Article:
Well, well. The pundits and the pollsters had it completely wrong and here’s David Cameron with a workable majority. What’s more, the new business secretary is hanging a picture of Margaret Thatcher in his office. Stand by for five years of a low tax/high enterprise economy.
But let’s not get carried away. What Harold Macmillan called ‘events, dear boy, events’ will inevitably come along. And as George Osborne has said on many occasions, the UK cannot be immune to what’s going on in Europe and the rest of the world. So when you factor in the slowdown in the Eurozone, the worrying figures from China, the uncertainty of the European Referendum and the noises from North of the Border there’ll be plenty to keep the Prime Minster and the journalists busy. Most importantly though, it looks like we’ll be able to get on with our businesses without our hands being tied by any more red tape. As Francisco says at the opening of Hamlet, ‘For this relief much thanks.’
Enough of politics: I’m sure you can wait until 2020 to watch the next Leaders’ Debate. Let’s turn our attention to something rather more restful: music.
I was at an Institute of Directors meeting at York University the other week. It was the usual stuff – and then someone made a comment which really made me sit up and take notice: ‘music undergraduates make some of the best entrepreneurs.’
The speaker’s rationale was that music undergrads do a wide variety of jobs to fund their degrees – and hence they’re exposed to a lot of businesses. But I thought it must go further than that – especially as I remembered writing this post about the lessons we could learn from the rapper, record producer and hugely successful entrepreneur Jay-Z.
Was Jay-Z a one-off? Or does musical ability go hand in hand with entrepreneurial ability? It certainly seemed to as the next day the papers were full of stories about Gene Simmons – ‘the financial powerhouse behind Kiss’ – and his net worth of $300m.
A study from Michigan State University suggested that successful entrepreneurs were far more likely to have had music lessons as children – but that might simply be because their parents could afford music lessons. I did some more research and gradually four key characteristics emerged that are common to both musicians and entrepreneurs:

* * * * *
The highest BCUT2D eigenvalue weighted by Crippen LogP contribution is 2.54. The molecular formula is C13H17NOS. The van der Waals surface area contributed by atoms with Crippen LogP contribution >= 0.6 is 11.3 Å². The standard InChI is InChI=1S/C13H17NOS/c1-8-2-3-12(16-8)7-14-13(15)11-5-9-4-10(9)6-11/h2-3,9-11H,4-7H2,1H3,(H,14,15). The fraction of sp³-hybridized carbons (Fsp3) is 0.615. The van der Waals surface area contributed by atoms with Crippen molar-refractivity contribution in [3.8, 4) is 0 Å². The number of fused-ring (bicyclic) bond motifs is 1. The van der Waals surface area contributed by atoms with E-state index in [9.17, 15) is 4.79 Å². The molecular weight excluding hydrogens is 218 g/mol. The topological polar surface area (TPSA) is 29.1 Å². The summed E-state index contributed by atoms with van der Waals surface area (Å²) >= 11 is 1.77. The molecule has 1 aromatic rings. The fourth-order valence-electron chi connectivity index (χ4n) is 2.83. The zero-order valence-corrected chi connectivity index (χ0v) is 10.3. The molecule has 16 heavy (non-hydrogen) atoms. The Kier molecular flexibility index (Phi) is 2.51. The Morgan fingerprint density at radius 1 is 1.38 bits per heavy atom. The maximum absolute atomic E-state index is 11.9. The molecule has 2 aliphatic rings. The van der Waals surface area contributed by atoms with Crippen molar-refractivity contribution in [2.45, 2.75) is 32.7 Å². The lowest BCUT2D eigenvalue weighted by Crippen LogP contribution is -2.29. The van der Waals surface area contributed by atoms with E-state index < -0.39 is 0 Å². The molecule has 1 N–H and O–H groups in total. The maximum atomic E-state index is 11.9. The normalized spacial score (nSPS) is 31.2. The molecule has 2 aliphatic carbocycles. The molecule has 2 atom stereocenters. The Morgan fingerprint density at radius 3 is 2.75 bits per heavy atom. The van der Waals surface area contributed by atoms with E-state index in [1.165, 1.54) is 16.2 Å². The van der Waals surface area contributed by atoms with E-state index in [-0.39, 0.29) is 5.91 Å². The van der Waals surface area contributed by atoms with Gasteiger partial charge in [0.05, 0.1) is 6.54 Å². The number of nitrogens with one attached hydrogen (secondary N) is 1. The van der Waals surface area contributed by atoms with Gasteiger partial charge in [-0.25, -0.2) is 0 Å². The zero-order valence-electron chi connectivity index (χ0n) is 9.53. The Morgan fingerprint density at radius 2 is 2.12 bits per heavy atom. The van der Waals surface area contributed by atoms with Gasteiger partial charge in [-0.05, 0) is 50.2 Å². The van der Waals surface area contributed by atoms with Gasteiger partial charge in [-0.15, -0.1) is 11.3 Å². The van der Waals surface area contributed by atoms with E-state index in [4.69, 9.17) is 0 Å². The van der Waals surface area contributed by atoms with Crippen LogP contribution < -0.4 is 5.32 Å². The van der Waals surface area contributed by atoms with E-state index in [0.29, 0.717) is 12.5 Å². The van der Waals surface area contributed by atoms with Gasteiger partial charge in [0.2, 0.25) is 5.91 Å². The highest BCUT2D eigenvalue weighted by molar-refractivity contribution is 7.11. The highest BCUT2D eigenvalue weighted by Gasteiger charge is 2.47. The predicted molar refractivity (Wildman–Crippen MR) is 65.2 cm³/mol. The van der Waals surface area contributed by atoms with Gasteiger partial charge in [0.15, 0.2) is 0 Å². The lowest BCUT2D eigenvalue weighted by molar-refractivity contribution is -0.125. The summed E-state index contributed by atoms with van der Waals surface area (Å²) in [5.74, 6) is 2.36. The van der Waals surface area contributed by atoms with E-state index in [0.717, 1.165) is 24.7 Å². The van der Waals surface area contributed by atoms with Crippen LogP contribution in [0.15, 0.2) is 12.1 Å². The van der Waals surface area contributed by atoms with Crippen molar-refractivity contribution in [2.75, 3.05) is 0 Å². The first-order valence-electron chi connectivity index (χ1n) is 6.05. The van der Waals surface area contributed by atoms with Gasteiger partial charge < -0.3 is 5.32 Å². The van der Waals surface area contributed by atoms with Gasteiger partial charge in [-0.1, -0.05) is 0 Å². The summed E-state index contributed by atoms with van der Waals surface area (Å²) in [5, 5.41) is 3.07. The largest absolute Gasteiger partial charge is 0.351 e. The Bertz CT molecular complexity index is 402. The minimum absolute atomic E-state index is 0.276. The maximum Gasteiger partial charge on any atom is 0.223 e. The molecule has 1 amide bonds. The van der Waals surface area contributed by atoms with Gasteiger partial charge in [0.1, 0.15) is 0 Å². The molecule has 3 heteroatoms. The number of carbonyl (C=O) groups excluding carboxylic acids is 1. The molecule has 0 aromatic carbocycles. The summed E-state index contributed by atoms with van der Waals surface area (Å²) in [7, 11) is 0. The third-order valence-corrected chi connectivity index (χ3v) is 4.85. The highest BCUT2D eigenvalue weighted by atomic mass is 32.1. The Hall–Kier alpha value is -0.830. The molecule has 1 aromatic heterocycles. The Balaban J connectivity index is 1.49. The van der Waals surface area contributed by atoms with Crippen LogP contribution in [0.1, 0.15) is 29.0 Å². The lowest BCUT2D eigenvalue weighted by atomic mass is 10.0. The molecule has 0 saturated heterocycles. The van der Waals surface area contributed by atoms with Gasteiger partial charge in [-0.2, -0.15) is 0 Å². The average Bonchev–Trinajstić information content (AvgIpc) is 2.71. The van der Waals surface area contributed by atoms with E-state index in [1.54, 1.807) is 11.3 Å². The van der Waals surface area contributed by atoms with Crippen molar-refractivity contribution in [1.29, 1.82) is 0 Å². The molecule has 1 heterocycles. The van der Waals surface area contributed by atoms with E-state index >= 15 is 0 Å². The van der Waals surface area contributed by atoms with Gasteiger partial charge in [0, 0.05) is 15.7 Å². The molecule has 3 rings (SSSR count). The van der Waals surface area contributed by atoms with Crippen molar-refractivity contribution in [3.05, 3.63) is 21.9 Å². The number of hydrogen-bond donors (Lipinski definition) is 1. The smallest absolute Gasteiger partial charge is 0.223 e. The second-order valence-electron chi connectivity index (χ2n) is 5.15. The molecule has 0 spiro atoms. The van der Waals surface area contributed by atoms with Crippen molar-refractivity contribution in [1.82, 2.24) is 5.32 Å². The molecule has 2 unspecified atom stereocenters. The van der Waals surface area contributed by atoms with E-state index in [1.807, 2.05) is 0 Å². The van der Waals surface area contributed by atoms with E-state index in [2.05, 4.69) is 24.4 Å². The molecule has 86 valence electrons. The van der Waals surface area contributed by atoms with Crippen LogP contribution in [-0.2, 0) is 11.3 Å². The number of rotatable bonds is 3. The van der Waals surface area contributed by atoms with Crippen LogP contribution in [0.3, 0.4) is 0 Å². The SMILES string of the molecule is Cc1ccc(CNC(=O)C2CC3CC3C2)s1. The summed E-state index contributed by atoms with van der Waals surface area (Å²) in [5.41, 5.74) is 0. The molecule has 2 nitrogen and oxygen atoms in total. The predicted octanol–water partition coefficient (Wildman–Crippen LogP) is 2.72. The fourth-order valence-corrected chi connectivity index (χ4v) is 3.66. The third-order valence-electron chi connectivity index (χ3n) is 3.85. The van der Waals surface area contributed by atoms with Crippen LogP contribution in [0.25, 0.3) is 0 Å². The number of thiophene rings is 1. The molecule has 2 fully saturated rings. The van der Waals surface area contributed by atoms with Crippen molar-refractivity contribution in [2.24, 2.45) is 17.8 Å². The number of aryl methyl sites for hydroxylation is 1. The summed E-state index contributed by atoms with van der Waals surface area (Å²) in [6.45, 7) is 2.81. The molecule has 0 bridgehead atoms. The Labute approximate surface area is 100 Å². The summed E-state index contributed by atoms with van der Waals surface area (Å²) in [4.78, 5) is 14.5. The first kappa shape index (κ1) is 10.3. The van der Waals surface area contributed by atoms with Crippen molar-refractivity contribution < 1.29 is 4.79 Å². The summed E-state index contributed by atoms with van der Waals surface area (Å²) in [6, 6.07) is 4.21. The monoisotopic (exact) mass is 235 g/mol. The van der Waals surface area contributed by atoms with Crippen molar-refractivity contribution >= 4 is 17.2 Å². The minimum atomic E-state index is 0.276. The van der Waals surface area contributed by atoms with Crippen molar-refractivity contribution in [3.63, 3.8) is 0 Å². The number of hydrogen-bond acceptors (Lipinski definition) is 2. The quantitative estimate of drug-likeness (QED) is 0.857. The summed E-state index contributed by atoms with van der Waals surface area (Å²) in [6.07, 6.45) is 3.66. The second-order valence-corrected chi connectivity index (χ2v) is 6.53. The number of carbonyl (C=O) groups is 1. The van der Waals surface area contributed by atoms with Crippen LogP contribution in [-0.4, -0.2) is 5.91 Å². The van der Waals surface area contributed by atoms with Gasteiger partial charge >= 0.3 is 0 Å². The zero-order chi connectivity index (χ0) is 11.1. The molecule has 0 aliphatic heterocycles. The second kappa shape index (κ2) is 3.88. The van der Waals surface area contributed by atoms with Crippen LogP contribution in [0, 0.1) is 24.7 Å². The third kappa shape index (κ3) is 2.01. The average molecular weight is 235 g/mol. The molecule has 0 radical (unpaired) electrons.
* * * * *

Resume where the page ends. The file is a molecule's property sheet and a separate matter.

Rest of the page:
- You cannot become a successful musician unless you’re prepared to listen – to your own work, to constructive criticism and, above all, to feedback from fans
- You’ve got to experiment – and you’ll almost certainly need to overcome repeated failure
- You’ll need to collaborate with other people
- And finally – as Gene Simmons graphically illustrates – you need to differentiate yourself from your competitors
No entrepreneur can succeed without ticking those four boxes – but let me pick up on the last two points in more detail.
Firstly, musicians – and entrepreneurs – need to collaborate. Well, if anyone reading this blog has ever played in a band (or even the school orchestra…) you’ll know that once the collaboration goes, so does the band. The ability to collaborate successfully is going to become an increasingly important skill for the entrepreneur. Over the next five years we’re going to see more and more people starting their own business – we’re all going to be working with freelancers more, and in many cases those freelancers are going to be people we’ve never met. Skype may become the business equivalent of practising in the garage, as successful collaboration increasingly becomes key to building a business.
Secondly, brand – or identity, or USP. Call it what you will. Every successful musician has a recognisable brand – and they know their target market. Whether it’s Jay-Z, Kiss or One Direction (sorry) they all know their market and the brand is tailored to it. Let me give you a simple example. Why does a band need a logo if it’s not a brand? And some of those logos (AC/DC, the Stones, the Who – off the top of my head) are among the most instantly recognisable logos anywhere.
So maybe the traditional MBA course needs a module on music appreciation as well as supply and demand curves? Maybe there needs to be less emphasis on left brain logic, and more on right brain creativity? Let me know your thoughts. I’ll be in the garage, looking for my old guitar…